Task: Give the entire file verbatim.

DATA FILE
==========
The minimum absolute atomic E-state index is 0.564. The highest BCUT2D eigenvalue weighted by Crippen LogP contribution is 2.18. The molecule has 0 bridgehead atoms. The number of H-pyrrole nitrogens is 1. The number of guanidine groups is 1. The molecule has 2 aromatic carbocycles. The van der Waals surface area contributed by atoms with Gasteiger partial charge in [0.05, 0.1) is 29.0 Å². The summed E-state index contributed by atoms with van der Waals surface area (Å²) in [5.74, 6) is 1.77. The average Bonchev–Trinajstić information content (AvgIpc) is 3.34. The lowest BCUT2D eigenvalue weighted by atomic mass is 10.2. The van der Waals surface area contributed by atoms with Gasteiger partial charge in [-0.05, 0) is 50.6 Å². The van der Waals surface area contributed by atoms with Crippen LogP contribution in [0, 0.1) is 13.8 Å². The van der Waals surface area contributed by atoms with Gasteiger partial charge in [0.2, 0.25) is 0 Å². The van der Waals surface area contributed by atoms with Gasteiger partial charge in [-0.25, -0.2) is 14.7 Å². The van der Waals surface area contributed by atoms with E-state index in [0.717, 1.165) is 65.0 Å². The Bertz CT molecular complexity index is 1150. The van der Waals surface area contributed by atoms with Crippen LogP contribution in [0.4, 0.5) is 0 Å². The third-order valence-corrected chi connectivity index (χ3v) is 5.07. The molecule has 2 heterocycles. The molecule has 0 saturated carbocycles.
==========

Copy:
The minimum absolute atomic E-state index is 0.564. The highest BCUT2D eigenvalue weighted by Crippen LogP contribution is 2.18. The molecule has 0 bridgehead atoms. The number of H-pyrrole nitrogens is 1. The number of guanidine groups is 1. The molecule has 2 aromatic carbocycles. The van der Waals surface area contributed by atoms with Gasteiger partial charge in [0.05, 0.1) is 29.0 Å². The summed E-state index contributed by atoms with van der Waals surface area (Å²) in [5.74, 6) is 1.77. The average Bonchev–Trinajstić information content (AvgIpc) is 3.34. The lowest BCUT2D eigenvalue weighted by atomic mass is 10.2. The van der Waals surface area contributed by atoms with Gasteiger partial charge in [-0.05, 0) is 50.6 Å². The van der Waals surface area contributed by atoms with Crippen LogP contribution in [0, 0.1) is 13.8 Å². The van der Waals surface area contributed by atoms with Gasteiger partial charge in [0.2, 0.25) is 0 Å². The van der Waals surface area contributed by atoms with Gasteiger partial charge in [-0.25, -0.2) is 14.7 Å². The van der Waals surface area contributed by atoms with E-state index in [0.717, 1.165) is 65.0 Å². The Bertz CT molecular complexity index is 1150. The van der Waals surface area contributed by atoms with Crippen LogP contribution in [0.4, 0.5) is 0 Å². The third-order valence-corrected chi connectivity index (χ3v) is 5.07. The molecule has 2 heterocycles. The molecule has 0 saturated carbocycles.